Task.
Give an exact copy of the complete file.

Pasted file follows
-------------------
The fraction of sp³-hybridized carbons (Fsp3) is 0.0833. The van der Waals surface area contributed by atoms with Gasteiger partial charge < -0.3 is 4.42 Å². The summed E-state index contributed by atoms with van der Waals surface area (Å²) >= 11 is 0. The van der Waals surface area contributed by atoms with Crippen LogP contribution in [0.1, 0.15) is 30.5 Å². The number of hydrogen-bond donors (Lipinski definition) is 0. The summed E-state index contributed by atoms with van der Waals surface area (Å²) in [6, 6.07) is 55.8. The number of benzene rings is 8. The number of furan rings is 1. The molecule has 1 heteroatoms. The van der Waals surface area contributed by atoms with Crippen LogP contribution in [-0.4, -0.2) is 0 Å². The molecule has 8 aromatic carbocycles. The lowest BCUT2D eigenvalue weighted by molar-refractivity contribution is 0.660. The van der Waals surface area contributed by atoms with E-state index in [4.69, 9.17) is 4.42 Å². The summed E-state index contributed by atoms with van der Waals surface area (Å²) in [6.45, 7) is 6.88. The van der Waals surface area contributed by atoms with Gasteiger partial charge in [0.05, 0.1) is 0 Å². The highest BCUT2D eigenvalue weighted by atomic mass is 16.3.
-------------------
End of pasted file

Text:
The fraction of sp³-hybridized carbons (Fsp3) is 0.0833. The van der Waals surface area contributed by atoms with Gasteiger partial charge < -0.3 is 4.42 Å². The summed E-state index contributed by atoms with van der Waals surface area (Å²) >= 11 is 0. The van der Waals surface area contributed by atoms with Crippen LogP contribution in [0.1, 0.15) is 30.5 Å². The number of hydrogen-bond donors (Lipinski definition) is 0. The summed E-state index contributed by atoms with van der Waals surface area (Å²) in [6, 6.07) is 55.8. The number of benzene rings is 8. The number of furan rings is 1. The molecule has 1 heteroatoms. The van der Waals surface area contributed by atoms with Crippen LogP contribution in [-0.4, -0.2) is 0 Å². The molecule has 8 aromatic carbocycles. The lowest BCUT2D eigenvalue weighted by molar-refractivity contribution is 0.660. The van der Waals surface area contributed by atoms with E-state index in [4.69, 9.17) is 4.42 Å². The summed E-state index contributed by atoms with van der Waals surface area (Å²) in [6.45, 7) is 6.88. The van der Waals surface area contributed by atoms with Gasteiger partial charge in [0.05, 0.1) is 0 Å². The highest BCUT2D eigenvalue weighted by atomic mass is 16.3.